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Memphis Employees Sue AT&T for Noose Incident

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Date18 Dec 2019
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Comment0
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Memphis Employees Sue AT&T for Noose Incident

Nine former Memphis AT&T warehouse employees have filed a lawsuit against the company for firing them after a white supervisor allegedly threw a noose at a black manager.

According to the lawsuit, supervisor Bruce Allman made a noose and tossed it at Earnest Johnson during a 2017 meeting about the consequences of improving performance and finding two missing iPhones at the Capleville-area warehouse.

The plaintiffs, including Johnson, said they were terminated after making complaints against Allman.

The company launched an internal investigation that cleared Allman of any wrongdoing. Allman and Johnson both said Allman was making a joke about the Green Bay Packers football team “choking”. Johnson now claims he only said that statement because he was afraid of losing his job.

“I did not feel threatened at all,” Johnson said in his original, since-renounced statement. “The harness was attached to a forklift and it was short. I didn’t see anything threatening about it. It was funny. The only thing I’m mad about is the Cowboys did lose.”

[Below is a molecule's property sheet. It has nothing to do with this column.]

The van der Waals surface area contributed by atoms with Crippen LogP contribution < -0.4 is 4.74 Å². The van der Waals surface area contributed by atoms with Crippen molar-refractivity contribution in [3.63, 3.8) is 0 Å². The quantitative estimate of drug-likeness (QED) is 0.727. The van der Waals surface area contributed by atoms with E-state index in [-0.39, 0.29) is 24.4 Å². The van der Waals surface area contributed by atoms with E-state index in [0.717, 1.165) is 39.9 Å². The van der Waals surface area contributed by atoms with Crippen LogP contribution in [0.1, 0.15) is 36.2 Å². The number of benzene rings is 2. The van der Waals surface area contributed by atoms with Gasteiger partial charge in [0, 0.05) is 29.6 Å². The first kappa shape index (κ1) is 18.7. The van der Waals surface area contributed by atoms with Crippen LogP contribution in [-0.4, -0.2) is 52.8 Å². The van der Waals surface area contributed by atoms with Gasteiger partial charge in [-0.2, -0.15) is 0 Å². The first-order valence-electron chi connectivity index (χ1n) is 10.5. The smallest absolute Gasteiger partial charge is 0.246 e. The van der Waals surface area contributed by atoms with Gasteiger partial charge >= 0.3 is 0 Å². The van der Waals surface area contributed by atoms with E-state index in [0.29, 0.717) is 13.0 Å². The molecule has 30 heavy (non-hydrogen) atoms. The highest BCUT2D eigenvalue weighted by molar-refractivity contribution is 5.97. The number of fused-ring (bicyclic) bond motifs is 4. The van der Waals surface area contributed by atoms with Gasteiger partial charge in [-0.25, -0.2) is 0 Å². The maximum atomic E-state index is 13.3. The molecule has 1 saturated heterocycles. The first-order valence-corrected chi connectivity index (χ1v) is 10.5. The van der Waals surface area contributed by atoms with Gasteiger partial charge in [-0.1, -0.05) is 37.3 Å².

Although Allman admitted that his action was the result of poor judgment, Johnson was still permanently laid off.

Van Turner, a Shelby County commissioner and the attorney representing the former AT&T workers, said that it isn’t okay to throw a noose at a black worker, especially in the South.

“When you do something like this to individuals who lived through Jim Crow, this is very weighty to them,” Turner said. “In today’s society, we cannot allow things like this to go unchecked.”

AT&T spokesman Joe Chandler made the following statement about the lawsuit:

“We do not tolerate discrimination of any kind. This occurred over two years ago and we thoroughly investigated it, and absolutely no evidence of any discrimination or threat was found. The facts don’t support these allegations.”

Chandler also said that the investigation “found no one involved in the conversation felt there was any intent to threaten or discriminate against anyone.”

However, the plaintiffs allege that they were never interviewed about the incident, and that AT&T violated its policies by failing to investigate the incident more thoroughly, not disciplining the supervisor, and retaliating against the workers for making the complaint.

 

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